TIPPECANOE CO., Ind. (WLFI) – Last winter brought problems to the Tippecanoe County Highway Department.
Months after a number of storms dumped large amounts of snow in a short amount of time, a $400,000 appropriation into the Tippecanoe County highway budget is still being used to repair roads this fall.
Highway Department Executive Director Opal Kuhl said the average cost for the last six winters was $319,000, but last winter cost was about $732,000.
“A lot of that was fuel costs, of course, and overtime,” said Kuhl. “Because last year most of our storms came in before the weekend, so we had to work Saturdays and Sundays.”
The department got an extra $400,000 appropriation from the county council in the spring to help offset the extra costs.
“That helped us out because that money was going to have to come out of our paving budget,” said Kuhl.
As a result, the county is still able to repair its yearly allotment of roads focusing on the ones with the most damage.
“It’s going real well,” said Kuhl. “We’re working on our chip sealing and paving right now. We do a lot of that work in September and October.”
Kuhl said County Road 600 North was one of the first to be paved because it was in the worst shape. At the moment, the crews are about halfway finished with their projects. However, recent rain and storms are slowing the repairing process down a bit.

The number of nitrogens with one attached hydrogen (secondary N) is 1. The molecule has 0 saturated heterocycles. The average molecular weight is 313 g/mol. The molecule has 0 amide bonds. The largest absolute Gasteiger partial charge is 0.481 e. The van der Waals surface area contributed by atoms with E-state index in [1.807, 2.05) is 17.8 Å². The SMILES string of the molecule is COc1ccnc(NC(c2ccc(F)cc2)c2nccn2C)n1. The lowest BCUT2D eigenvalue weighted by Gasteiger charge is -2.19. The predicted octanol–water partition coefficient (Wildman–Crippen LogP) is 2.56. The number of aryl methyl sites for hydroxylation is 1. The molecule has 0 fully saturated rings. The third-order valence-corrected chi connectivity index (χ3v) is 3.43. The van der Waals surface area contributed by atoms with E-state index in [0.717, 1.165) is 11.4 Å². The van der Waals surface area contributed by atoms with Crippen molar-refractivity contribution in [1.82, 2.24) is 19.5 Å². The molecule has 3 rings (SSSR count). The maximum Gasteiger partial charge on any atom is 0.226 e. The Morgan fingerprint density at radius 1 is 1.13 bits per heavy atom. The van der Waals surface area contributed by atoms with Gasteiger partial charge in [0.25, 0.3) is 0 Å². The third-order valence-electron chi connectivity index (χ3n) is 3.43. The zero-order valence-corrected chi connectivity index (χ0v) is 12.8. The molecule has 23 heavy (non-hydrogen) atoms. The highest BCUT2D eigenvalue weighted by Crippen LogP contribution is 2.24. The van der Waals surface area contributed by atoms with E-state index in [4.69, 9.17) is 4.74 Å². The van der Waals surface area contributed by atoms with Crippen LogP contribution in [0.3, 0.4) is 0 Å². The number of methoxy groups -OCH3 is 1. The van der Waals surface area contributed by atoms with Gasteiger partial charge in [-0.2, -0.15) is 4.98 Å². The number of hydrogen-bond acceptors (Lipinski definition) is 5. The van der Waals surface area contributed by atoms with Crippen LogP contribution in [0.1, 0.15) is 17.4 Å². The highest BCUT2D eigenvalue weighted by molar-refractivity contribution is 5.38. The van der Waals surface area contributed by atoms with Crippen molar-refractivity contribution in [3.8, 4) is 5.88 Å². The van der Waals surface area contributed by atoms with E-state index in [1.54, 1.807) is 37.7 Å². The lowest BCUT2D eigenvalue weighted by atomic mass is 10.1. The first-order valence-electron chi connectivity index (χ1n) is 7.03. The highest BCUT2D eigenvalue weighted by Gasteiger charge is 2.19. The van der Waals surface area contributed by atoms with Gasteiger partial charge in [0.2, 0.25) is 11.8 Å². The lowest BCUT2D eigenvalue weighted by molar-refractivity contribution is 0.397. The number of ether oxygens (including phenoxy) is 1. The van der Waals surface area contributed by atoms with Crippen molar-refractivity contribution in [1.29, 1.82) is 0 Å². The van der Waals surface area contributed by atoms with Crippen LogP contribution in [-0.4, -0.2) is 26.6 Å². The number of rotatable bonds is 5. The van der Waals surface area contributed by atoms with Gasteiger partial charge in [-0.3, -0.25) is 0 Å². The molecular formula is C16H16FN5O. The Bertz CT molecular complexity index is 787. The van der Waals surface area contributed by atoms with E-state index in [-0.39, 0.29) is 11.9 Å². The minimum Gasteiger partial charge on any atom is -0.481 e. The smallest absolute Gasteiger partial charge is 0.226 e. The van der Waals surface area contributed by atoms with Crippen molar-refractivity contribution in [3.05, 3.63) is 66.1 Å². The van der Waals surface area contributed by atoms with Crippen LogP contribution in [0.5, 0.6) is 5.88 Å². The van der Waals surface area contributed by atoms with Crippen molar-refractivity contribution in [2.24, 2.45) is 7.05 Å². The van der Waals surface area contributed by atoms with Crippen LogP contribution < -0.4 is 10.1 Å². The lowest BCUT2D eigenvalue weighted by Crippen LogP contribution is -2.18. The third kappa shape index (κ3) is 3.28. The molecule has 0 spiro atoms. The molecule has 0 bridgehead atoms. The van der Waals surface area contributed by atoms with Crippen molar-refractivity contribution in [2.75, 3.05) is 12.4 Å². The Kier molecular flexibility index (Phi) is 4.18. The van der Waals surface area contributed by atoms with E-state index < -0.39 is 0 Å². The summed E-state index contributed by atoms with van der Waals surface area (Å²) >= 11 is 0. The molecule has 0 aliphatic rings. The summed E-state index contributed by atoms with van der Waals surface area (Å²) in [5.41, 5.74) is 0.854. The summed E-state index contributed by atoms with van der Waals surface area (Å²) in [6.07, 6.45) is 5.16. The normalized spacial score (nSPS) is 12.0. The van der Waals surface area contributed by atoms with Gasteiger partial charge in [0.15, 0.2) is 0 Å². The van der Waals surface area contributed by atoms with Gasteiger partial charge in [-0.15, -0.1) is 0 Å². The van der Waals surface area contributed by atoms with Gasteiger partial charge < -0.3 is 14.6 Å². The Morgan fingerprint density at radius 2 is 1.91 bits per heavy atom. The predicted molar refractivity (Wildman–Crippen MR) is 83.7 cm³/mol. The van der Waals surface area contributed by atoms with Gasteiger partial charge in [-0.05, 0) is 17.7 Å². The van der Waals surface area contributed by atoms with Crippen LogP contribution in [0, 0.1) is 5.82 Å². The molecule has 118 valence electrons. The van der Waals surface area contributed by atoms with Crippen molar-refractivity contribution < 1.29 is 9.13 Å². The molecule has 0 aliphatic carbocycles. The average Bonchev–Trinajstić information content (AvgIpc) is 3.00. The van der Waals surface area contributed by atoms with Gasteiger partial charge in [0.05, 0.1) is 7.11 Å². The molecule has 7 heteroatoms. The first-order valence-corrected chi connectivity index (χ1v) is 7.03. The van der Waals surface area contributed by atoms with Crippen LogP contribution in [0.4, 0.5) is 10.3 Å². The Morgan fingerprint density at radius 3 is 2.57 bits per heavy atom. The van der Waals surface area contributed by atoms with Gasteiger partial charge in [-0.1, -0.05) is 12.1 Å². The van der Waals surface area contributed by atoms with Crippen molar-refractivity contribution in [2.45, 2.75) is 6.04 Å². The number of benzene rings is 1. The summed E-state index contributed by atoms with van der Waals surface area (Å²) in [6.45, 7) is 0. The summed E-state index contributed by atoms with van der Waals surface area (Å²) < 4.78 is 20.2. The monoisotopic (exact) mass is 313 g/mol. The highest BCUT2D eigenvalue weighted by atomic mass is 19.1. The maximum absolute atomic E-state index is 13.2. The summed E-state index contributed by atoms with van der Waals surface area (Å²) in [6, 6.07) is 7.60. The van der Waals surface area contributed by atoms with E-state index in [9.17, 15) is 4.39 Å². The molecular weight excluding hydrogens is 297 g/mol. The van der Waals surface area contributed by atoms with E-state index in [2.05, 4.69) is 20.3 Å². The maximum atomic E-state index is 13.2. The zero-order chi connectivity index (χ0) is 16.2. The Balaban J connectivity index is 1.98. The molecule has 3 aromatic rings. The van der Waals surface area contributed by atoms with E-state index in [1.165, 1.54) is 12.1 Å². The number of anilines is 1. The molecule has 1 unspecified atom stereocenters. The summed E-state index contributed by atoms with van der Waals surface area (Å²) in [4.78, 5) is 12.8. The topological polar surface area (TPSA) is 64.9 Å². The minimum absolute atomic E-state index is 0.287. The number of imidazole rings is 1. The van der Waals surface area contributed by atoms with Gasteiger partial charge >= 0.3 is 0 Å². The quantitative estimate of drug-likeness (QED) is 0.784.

“We’ve spent a lot more time mowing, cutting back trees,” said Kuhl. “And then we had a lot of storms with wind, so we’ve had a lot more trees down.”
Kuhl said the county highway department is already preparing for next winter. She said they had to replace equipment because some of the plows were damaged from last winter.
“Some of our big, older V-plows that we use didn’t survive the winter,” said Kuhl. “We don’t have to use those very often. We had to use them a lot.”
The Tippecanoe County Highway Department is figuring out a budget for this winter. Kuhl said she is concerned about next year’s budget because prices for products, like salt, keep rising. In the last 10 years, salt costs have gone up 81 percent.